When it comes to intermediate music theory studies, it can be more difficult to find direct applications of the time signatures in repertoire. Yes, these intermediate time signatures will come up, but not as often as the beginning time signatures.
This is why I thought it would be a good idea to put together a game to practice the intermediate time signatures. Because intermediate music students should be having fun too – not just stuck in a theory book the whole time.
How to Play
- Divide the deck in half between the two players.
- The players should sit side by side, facing the same direction.
- On the count of three, each player turns over a card from their pile (forming two stacks).
- If a card has a time signature error, a player can put their hand on top of that pile (either their own or the other player’s) and say SNAPPEROO!
- This player wins that pile of cards.
- The winner is the player with the most cards in their deck when the time is up.
- To assemble this game:
- Print out the game cards (pages 3–6).
- Print the optional backing if desired (page 7).
- Cut the cards apart along the dotted lines.
- Laminate if desired.
Download Time Signature Snapperoo!
I hope you have fun with this game – I know it’s been a hit in my studio so far. 🙂
Subscribe to updates and get the Time Signature Snapperoo game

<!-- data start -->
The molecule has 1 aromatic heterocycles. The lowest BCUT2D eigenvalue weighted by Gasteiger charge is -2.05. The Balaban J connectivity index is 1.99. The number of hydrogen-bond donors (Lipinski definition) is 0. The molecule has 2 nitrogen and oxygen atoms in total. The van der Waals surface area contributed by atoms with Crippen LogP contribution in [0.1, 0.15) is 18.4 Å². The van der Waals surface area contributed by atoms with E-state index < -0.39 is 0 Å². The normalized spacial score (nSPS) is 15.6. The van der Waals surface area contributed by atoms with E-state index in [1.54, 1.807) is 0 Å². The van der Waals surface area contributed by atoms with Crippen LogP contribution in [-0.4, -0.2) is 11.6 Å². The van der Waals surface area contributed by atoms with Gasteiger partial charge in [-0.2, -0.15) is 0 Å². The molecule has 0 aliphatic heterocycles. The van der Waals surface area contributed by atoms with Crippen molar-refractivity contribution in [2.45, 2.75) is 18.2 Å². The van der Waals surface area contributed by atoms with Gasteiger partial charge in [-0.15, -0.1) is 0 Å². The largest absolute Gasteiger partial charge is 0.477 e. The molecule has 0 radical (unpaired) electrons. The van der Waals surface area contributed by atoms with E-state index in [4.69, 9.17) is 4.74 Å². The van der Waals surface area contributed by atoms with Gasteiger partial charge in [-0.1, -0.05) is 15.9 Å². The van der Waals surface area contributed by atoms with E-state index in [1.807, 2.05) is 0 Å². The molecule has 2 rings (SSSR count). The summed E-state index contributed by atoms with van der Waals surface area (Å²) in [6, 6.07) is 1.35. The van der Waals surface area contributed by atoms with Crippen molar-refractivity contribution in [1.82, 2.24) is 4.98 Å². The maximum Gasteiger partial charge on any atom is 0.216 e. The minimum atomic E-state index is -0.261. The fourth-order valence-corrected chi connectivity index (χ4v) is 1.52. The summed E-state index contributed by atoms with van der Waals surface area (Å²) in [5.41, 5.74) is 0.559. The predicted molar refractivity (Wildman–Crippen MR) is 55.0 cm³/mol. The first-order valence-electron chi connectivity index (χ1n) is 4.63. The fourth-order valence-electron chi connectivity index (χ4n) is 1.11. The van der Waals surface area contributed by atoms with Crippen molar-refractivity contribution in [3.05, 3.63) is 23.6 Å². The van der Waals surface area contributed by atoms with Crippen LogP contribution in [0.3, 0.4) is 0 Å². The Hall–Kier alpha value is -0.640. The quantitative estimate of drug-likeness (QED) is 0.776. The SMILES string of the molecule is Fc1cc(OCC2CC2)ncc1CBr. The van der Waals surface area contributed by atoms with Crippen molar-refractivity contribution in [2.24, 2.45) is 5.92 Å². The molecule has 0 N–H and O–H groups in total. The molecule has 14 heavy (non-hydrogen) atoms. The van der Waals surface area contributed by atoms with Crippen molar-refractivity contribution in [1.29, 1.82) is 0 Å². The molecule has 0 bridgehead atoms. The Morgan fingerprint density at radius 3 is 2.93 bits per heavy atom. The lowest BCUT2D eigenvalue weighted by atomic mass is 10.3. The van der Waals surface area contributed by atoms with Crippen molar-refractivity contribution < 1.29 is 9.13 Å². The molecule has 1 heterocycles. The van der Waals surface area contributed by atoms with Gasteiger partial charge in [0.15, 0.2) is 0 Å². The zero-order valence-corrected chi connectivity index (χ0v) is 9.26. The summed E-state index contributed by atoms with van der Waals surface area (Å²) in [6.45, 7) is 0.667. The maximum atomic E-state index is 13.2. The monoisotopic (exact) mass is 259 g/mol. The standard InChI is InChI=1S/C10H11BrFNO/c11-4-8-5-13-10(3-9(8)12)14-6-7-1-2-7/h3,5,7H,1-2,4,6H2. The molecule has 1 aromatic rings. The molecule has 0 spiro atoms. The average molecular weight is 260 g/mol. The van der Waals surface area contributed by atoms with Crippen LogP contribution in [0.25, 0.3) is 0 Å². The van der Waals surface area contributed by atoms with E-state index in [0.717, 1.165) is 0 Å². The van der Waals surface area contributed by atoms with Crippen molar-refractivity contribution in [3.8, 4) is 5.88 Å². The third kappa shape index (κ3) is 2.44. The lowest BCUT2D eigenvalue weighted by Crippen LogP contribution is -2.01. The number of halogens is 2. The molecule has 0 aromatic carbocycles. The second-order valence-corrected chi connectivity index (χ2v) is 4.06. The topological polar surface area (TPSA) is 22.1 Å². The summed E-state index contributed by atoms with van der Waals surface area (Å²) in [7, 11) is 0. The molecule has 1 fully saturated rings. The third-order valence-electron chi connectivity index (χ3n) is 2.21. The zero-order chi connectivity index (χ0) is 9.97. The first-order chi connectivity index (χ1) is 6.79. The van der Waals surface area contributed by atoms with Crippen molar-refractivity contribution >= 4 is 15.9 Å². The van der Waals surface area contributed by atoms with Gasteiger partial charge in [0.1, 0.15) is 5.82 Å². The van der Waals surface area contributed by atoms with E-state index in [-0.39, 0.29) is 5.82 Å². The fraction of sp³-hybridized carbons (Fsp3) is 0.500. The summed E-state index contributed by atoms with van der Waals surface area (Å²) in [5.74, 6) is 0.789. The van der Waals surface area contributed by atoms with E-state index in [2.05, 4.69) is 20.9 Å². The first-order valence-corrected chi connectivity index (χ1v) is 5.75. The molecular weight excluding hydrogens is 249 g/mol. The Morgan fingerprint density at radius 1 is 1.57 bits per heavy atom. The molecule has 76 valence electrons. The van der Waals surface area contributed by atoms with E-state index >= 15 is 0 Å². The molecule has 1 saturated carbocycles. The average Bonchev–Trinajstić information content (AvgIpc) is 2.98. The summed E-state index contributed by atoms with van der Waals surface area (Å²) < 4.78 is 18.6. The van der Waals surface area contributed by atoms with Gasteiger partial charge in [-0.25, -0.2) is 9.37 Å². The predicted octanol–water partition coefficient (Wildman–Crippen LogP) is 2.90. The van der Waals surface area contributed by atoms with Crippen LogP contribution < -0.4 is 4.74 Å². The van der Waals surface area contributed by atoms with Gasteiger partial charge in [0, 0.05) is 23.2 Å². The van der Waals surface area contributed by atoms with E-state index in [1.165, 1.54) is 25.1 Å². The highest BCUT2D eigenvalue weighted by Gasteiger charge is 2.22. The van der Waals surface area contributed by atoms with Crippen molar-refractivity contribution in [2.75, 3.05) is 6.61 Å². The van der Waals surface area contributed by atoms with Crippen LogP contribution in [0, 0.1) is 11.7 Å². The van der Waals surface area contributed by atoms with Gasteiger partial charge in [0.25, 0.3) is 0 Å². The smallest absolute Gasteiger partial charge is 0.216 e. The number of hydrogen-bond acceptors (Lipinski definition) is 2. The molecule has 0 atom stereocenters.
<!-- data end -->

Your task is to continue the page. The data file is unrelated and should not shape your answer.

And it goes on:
Enter your details to subscribe to the newsletter for piano teachers with information, tips and offers.
I hate spam as much as you do! I'll only send you information that's directly relevant to music teachers and you can unsubscribe at any time.
Vibrant Music Teaching members, you can access this resource inside the VMT library. Not a member yet? Find out more about becoming a member here.
Intermediate Time Signatures Flipped Learning Video
In these videos, I teach students about intermediate time signatures, using examples and explaining in simple language that students can understand.
Feel free to send these videos to parents for their kids to watch, use it in group lessons or as part of lab time.
These videos are designed to be clear and concise so that students can watch them – and then get on with some writing work for reinforcement. Saving you time to do fun activities during the lesson time.
These videos correlate directly to Thinking Theory Book Three page 15. View the full Thinking Theory series here and see what makes these workbooks so special.
More Flipped Thinking Theory
If you liked this music theory video, you might also like these others:
- Flipped Basic Note Values
- Flipped Beginning Solfa
- Flip and Gameify Landmark Notes
- Flipped Time Signatures
- Flipped Note & Rest Values
- Flipped Dynamics
- Flipped Accidentals, Tones & Semitones
- Flipped Articulation Marks
- Flipped C and G Major Scales
- Flipped Tempo Marks
- Flipped Ledger Line Landmark Notes
- Flipped Intermediate Note Values
- Flipped Note Stem Rules
- Flipped Solfa Scale Singing
- Flipped D & F Major Scales
- Flipped Note Grouping/Beaming
- Flipped Expression Marks
Do you play games with intermediate students?
Do you wish you had more games for intermediate concepts? Share your thoughts in the Vibrant Music Studio Teachers community on Facebook or in the comments below.